Mindfulness at Your Library

3747796338_ae8565af88_z[1]At the Summer Reading Workshops in February, one of the ideas I suggested for an adult program was “Escape Your Stress,” a play on the “Escape the Ordinary” slogan. Potential topics included stress management, mindfulness/meditation, and yoga. While it’s great to offer these types of program to patrons, perhaps it’s you in the role of librarian who needs some stress reduction.

Minitex recently hosted a free webinar called “Insights and practical tips on practicing mindful librarianship to manage stress,” which was lead by Kristen Mastel and Genevieve Innes. There is a recording available if you were unable to attend. If you don’t have time for a webinar, Kristen and Genevieve also wrote an article by the same title, and they have developed a website to walk you through the concepts of mindfulness and share additional resources.

If you are not familiar with the concept of mindfulness, Psychology Today defines it as “a state of active, open attention on the present. When you’re mindful, you observe your thoughts and feelings from a distance, without judging them good or bad. Instead of letting your life pass you by, mindfulness means living in the moment and awakening to experience.”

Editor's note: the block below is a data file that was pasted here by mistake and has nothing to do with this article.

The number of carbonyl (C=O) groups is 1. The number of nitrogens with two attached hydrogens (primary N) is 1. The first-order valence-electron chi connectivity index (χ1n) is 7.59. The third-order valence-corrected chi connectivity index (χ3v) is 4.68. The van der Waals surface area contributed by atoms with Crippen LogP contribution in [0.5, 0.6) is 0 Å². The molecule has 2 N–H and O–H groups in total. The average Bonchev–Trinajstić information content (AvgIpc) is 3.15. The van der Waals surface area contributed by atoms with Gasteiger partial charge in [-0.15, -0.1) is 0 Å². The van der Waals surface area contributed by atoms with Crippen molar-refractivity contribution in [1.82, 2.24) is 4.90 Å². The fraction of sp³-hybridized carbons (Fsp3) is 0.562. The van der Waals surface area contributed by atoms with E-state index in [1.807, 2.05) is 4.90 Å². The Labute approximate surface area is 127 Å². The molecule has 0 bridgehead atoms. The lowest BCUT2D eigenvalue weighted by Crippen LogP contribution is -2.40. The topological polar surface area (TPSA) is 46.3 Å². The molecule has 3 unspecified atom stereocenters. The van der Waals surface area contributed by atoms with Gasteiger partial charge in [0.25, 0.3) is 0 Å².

If the idea of meditation seems a little hokey to you, check out the research from well-respected medical institutions:

If you are interested in mindfulness, the UCLA Mindfulness Awareness Research Center offers some free guided meditations to help you get started.

Do you practice mindfulness? How do you manage stress in the library? Share your recommendations in the comments!

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2 responses to “Mindfulness at Your Library

  1. Hi Sarah, I am pitching an idea like this for an interview at a public library. Do you have any other tips for a program like this? I am worried about filling enough time for a 1-1.5 hour program. Right now I have yoga instructors to teach restorative poses and mindfulness, and do a guided meditation. I am also including coloring books for adults as a different type of meditation/mindfulness. Thanks for any other ideas you might have!

  2. Hi Katy, If you are already covering yoga and mindfulness, I would focus on other stress relief and stress management techniques. Depending on the size of the community, you could potentially invite local health professionals for a health and wellness fair. You could also focus on reading as a form of relaxation. I think coloring books are a great idea! Best wishes for your interview!

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